Avoid These 5 Weight Gain Traps That Add Sneaky Pounds
Putting on a dress or pair of warm-weather slacks that have been closeted for the winter, only to discover that “somehow” they must have shrunk in the dryer, is usually one of the first signs that you have stepped into at least one weight gain trap one sneaky pound after another this past winter.
According to Consumer Reports on Health, avoiding these traps is one way to win your Battle of the Bulge by being cognizant of where in your home these traps lie.
The following is a summary of weight gain traps you can avoid and make sure that last summer’s clothes still fit:
Weight Gain Trap #1: Falling for “diet” food
Read your nutrition labels on so-called “diet” foods to avoid this trap. According to Consumer Reports on Health, people tend to fall for the trap in believing that if something says “low-fat” on the label, then it must have fewer calories and be okay to eat more of in comparison to the non-low-fat brand. Not true, say nutritionists who point out that calorie-laden carb fillers are often used to sweeten the taste of low-fat diet foods.
Weight Gain Trap #2: Sleeping less than six hours.
According to the Journal of the Academy of Nutrition and Dietetics, lack of sleep can increase ghrelin hormone levels and decrease leptin hormone levels—both of which play important roles in telling your brain whether you are hungry or not. If you have to get up early, then avoid this weight gain trap by making going to bed earlier a priority in your life.
Weight Gain Trap #3: Letting your cabinets overflow
If you see it, then you’ll eat it, is the finding of a study published in the Journal of Marketing Research. Having a full, stockpiled pantry results in more food items left out of the pantry, which encourages a quick snack here and there digging a hand into that box of crackers or cookies. To avoid this trap, trim your shopping list rather than stock up like you’re preparing for a natural disaster or a zombie invasion.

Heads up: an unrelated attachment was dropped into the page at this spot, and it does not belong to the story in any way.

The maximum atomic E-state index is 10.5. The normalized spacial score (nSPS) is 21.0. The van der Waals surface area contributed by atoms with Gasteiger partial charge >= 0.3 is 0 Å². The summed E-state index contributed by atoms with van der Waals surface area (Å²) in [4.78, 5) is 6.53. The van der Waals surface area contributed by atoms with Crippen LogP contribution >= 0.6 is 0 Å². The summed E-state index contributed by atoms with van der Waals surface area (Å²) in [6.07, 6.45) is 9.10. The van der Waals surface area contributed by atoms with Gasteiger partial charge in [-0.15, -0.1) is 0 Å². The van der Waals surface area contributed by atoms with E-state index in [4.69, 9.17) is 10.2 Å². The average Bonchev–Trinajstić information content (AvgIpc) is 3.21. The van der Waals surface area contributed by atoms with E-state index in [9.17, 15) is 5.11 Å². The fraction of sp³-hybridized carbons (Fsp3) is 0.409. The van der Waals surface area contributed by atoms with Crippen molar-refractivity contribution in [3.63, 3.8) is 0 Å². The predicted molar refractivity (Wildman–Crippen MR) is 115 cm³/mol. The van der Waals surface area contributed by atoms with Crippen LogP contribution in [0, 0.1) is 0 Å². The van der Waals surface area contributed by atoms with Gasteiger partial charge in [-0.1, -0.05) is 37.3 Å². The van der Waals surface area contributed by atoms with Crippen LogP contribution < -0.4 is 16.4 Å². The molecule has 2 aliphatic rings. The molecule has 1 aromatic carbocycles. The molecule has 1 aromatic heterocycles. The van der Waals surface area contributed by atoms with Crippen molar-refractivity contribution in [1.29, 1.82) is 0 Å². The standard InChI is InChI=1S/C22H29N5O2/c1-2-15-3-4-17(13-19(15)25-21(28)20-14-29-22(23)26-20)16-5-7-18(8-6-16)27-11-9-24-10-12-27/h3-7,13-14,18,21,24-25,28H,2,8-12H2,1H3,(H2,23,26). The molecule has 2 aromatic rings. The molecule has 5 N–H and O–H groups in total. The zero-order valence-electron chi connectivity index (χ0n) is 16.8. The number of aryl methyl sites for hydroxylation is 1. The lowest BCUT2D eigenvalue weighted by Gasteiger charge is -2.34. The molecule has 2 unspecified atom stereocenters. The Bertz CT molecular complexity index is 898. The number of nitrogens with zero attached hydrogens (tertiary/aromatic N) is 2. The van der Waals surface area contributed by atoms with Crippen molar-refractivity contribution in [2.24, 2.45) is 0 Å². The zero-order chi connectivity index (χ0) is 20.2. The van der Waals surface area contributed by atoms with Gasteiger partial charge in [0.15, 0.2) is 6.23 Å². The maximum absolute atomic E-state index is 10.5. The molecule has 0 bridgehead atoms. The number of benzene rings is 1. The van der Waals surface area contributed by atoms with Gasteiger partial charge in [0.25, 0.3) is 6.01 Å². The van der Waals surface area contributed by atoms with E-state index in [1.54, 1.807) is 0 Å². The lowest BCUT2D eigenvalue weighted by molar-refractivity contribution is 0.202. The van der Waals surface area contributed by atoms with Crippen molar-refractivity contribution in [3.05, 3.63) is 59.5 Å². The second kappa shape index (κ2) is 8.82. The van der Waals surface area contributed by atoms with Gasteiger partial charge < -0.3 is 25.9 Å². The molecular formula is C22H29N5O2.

Weight Gain Trap #4: Racking up screen time
Researchers have found that there is positive correlation between time spent sitting down (such as with watching TV or working at a computer) with the negative impact of gaining weight―even for those who also get in 150 minutes per week of moderate to serious exercise at a gym. The solution to this weight gain trap? Decrease your sitting at the screen/monitor time by taking walking breaks and cutting back on non-work related computer time. Or, try watching your TV on a treadmill fitted with a screen.
Weight Gain Trap #5: Distorting portions
According to Consumer Reports on Health, a study published in the Journal of Nutrition Education and Behavior showed that comparing movie patrons who were given either a medium or a large tub of popcorn, that those with the larger tub ate 45 percent more popcorn due to the availability of a large tub rather than due to actual hunger. The recommendation is that to avoid this kind of trap you should minimize your portions by eating with smaller plates, bowls, glasses and utensils. Also, measure out one serving at a time from a large package and then put the package away to prevent what some experts refer to as mindless snacking.
For an informative article on additional tips to avoid weight gain traps, follow this link to an article titled, “7 Tips on How to Avoid Holiday Weight Gain after Having Lost Weight."
Image Source: Courtesy of MorgueFile
Reference: Consumer Reports on Health (February 2013); “Weight-gain traps you can avoid”